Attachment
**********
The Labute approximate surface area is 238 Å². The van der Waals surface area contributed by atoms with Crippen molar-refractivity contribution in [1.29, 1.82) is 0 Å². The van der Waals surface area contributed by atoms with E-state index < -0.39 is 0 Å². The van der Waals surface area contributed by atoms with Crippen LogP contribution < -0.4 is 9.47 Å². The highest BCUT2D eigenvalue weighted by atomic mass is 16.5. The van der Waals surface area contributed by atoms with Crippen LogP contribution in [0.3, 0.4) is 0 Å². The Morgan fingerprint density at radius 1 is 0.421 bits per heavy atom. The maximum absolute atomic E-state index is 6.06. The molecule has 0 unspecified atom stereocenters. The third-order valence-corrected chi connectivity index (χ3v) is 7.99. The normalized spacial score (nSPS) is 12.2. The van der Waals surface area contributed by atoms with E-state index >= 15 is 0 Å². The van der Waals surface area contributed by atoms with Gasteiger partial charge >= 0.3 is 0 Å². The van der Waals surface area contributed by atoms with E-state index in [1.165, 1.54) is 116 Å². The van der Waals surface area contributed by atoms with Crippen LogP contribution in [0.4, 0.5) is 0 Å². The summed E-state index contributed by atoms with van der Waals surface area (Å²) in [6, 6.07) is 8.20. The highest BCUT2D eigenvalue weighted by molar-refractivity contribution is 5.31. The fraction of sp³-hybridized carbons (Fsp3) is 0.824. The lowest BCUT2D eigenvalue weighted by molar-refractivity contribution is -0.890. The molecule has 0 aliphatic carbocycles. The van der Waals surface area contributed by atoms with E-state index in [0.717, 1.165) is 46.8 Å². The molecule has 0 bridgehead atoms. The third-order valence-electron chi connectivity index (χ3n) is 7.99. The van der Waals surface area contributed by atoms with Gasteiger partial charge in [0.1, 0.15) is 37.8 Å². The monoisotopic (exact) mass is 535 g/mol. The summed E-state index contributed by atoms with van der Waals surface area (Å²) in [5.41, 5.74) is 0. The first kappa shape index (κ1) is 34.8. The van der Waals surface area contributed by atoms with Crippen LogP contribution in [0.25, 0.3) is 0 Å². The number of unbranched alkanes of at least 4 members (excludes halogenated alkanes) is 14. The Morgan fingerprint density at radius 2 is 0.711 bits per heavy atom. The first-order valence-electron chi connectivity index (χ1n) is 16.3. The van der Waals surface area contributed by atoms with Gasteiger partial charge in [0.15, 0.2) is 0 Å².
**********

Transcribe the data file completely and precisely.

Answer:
The Labute approximate surface area is 238 Å². The van der Waals surface area contributed by atoms with Crippen molar-refractivity contribution in [1.29, 1.82) is 0 Å². The van der Waals surface area contributed by atoms with E-state index < -0.39 is 0 Å². The van der Waals surface area contributed by atoms with Crippen LogP contribution < -0.4 is 9.47 Å². The highest BCUT2D eigenvalue weighted by atomic mass is 16.5. The van der Waals surface area contributed by atoms with Crippen LogP contribution in [0.3, 0.4) is 0 Å². The Morgan fingerprint density at radius 1 is 0.421 bits per heavy atom. The maximum absolute atomic E-state index is 6.06. The molecule has 0 unspecified atom stereocenters. The third-order valence-corrected chi connectivity index (χ3v) is 7.99. The normalized spacial score (nSPS) is 12.2. The van der Waals surface area contributed by atoms with E-state index >= 15 is 0 Å². The van der Waals surface area contributed by atoms with Gasteiger partial charge >= 0.3 is 0 Å². The van der Waals surface area contributed by atoms with E-state index in [1.165, 1.54) is 116 Å². The van der Waals surface area contributed by atoms with Crippen LogP contribution in [0.4, 0.5) is 0 Å². The summed E-state index contributed by atoms with van der Waals surface area (Å²) in [6, 6.07) is 8.20. The highest BCUT2D eigenvalue weighted by molar-refractivity contribution is 5.31. The fraction of sp³-hybridized carbons (Fsp3) is 0.824. The lowest BCUT2D eigenvalue weighted by molar-refractivity contribution is -0.890. The molecule has 0 aliphatic carbocycles. The van der Waals surface area contributed by atoms with E-state index in [0.717, 1.165) is 46.8 Å². The molecule has 0 bridgehead atoms. The third-order valence-electron chi connectivity index (χ3n) is 7.99. The van der Waals surface area contributed by atoms with Gasteiger partial charge in [0.1, 0.15) is 37.8 Å². The monoisotopic (exact) mass is 535 g/mol. The summed E-state index contributed by atoms with van der Waals surface area (Å²) in [5.41, 5.74) is 0. The first kappa shape index (κ1) is 34.8. The van der Waals surface area contributed by atoms with Crippen LogP contribution in [0.25, 0.3) is 0 Å². The number of unbranched alkanes of at least 4 members (excludes halogenated alkanes) is 14. The Morgan fingerprint density at radius 2 is 0.711 bits per heavy atom. The first-order valence-electron chi connectivity index (χ1n) is 16.3. The van der Waals surface area contributed by atoms with Gasteiger partial charge in [0.15, 0.2) is 0 Å².